I wanted it because I imagined that it would make my runs better. I could finally see just how far I was going! I could finally run without carrying my phone! I could have music in my ears, and no big phone in my hand! I could call someone if I needed help, without carrying my phone! I could see the time. I could even work on improving my runs, or training for a big community race! How fun!
So I bought the watch when two friends, who also had Apple Watches, were visiting. I thought that they could help me to figure out how to use the thing (which they did, thank you friends!).
The first thing I learned that I did not like about the Apple Watch was how much it hurt my wrist. Yikes! Aching pain from my wrist all the way into my neck. So I took it off, was sure I’d need to return it, and then decided to try my right wrist. It was totally fine on my right wrist. Now, before the Apple critics find this post and yell at me, let me just say, I know I know I know! It’s not the watch. It’s my wrist. I know. I’ve always struggled with my left wrist being extra sensitive when anything puts pressure on my Ulnar nerve. So, if you have a similar ache in your wrists, beware, the extra weight of the watch doesn’t help.
The next thing I learned about the watch that I didn’t love, and ultimately the reason that I returned it, was that it didn’t add joy to my runs as I thought it would; in fact, I felt it to be much more difficult to listen to my body as I was on a run.
Instead of having fun running, I was now glancing down at my watch constantly to see how long I’d been running; how far I had run. I was glancing down to see “Am I to the end of this mile yet? Keep running!”
Now, let me say this: Apple Watches are not bad, and you CAN have an Apple Watch and not be obsessed with the numbers. Even I could have chosen to do that.
But at the end of the day I asked myself: Is this watch bringing you the joy and the value that you assumed that it would? The answer was no.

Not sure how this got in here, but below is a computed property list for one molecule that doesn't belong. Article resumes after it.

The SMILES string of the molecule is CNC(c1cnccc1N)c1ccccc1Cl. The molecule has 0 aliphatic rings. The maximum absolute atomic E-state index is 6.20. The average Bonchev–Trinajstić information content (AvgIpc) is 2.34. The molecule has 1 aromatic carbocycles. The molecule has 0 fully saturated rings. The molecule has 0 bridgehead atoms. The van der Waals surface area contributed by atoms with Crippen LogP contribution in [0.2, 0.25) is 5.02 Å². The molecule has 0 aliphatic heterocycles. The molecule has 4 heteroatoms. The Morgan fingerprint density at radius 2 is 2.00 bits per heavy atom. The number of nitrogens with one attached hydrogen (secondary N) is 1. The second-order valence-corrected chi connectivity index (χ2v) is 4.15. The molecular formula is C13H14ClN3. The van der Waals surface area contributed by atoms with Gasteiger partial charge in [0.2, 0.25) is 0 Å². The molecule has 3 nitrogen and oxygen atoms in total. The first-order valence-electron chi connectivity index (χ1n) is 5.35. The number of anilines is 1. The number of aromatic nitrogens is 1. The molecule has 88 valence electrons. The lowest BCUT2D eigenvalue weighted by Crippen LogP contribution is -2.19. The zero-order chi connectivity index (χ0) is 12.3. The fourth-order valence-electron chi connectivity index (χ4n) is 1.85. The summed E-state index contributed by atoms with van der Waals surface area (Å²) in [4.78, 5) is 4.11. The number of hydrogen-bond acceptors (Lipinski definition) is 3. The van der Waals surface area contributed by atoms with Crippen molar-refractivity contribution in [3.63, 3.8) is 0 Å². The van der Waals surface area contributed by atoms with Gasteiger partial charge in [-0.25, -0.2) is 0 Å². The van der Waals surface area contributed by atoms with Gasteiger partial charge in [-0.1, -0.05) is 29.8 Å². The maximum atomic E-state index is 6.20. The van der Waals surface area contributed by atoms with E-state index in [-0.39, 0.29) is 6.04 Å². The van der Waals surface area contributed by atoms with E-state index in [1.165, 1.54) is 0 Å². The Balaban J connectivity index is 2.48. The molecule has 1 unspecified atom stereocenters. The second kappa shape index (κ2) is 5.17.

So I returned it. Because I thought of all of the other things I could do with $540, plus $10 per month, plus the one-time $30 activation fee… and I thought to myself, I could get a lot of manicures and buy myself a lot of flowers for that price, both of which, make me extremely happy! Haha.
This isn’t to say that I’ll never get a watch to help me track my runs or to help me improve with running, but it is to say “not right now.” Five months into running and really enjoying it, I feel quite protective over keeping running a fun, peaceful experience for myself.
I find that in order to be consistent longterm with something that only benefits you, you have to like it. I didn’t want the watch to burn me out, as a new runner. So I parted ways with it, and have since been having a blast on my runs again. Just me, Abby, the sun, off-leash freedom, and good music. I do carry my phone with me, but stick it in my FlipBelt (not an Ad) so I don’t have to carry it.
I hope this perspective of the Apple Watch was helpful for you if you’re someone who is focused on intuitive living, if you’re trying to focus more on joy, or if you’re just curious to hear another perspective.
Again, many of you probably have the Apple Watch. I’m not saying that it’s bad to have, or that you can’t be intuitive with it. Not at all, but what I am saying is that if you feel the way I feel but haven’t heard anyone talk about it, well… here you go. You’re not alone 🙂
Bottom line: I pictured that the watch would add loads of value, and while it was nice not carrying my phone on runs, I decided that it didn’t bring the perceived joy and value that I imagined it would.